Psychosocial Issues Experienced in a Coronary Care Unit (CCU) Relating to the patient The suffering of others in the CCU Paraphernalia of tubes, machines, wires, etc Death of others. Possibility of having to witness a CPR etc. Relating to the Attendants Unsure of the progress Unaware of patients' perceptions and mental state. Watching a medley of news coming from inside for other attendants. Crying or wailing of other attendants. Doctors Dressed in white coats and scrubs walking about looking serious and pacing hurriedly creating a sense of emergency and danger.

Assessment and Management of Opioid Use Disorder, Withdrawal, and Intoxication Syndromes

Assessment and Management of Opioid Use Disorder, Withdrawal, and Intoxication Syndromes Neurobiology of Opioid Dependence and withdrawal Opioids act at specific opioid receptors in the central nervous system. Stimulation of these receptors suppresses the firing rate of noradrenergic neurons in the midbrain, thus causing CNS depression and reduction of anxiety. Euphoria is also because of the release of dopamine at nucleus coeruleus in the forebrain by dopaminergic neurons that originate in the ventral tegmental area in the midbrain. Opioid use causes reinforcement of the drug-taking behaviours because of these euphoric effects and the relief from anxiety. Repeated usage also causes neuroadaptive changes in these neurons, such that progressively less dopamine release in the nucleus coeruleus and less suppression of midbrain noradrenergic cells lead to reduced effects or increased doses being taken by the person (tolerance). When the person stops taking the drug, overexcited noradrenerg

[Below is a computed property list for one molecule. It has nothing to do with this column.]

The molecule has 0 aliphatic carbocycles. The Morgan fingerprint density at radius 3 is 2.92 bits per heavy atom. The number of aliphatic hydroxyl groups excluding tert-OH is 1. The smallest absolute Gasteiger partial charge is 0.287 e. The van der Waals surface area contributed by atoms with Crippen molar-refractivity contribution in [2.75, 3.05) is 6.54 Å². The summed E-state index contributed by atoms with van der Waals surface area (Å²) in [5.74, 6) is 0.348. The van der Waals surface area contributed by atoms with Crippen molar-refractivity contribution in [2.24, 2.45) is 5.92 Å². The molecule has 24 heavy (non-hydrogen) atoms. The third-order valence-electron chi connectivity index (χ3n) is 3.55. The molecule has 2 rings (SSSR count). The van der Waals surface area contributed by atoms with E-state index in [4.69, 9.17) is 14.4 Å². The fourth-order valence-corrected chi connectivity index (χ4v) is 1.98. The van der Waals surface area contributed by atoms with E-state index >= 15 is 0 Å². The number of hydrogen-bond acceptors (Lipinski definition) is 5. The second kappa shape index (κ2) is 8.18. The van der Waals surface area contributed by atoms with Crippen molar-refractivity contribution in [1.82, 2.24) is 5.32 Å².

Depressive Pseudodementia

Depressive Pseudodementia  Depressive pseudodementia is a term used for severe memory impairment that gives a dementia-like clinical profile, but depression causes which. It presents with memory impairment, slowness of responses, forgetfulness, disorientation, impaired attention, and concentration, diminished abstract thinking. Patients often omit details on drawing tasks. The patients are often aware of their problems. Frequently giving “I don't know responses” suggests depressive pseudodementia as well. No cortical signs are present in patients with pseudodementia.   Speech deficits in patients with pseudodementia: Frequent “I don't know responses.” Difficulty generating word lists, e.g., words beginning with “s” in 1 minute or lists of vegetables in one minute. Impaired comprehension of complex writing. Slow hypophonic speech Increased pause time in conversation Increased confusion at night is sometimes present in patients with dementia, but not in those with pseudodementia.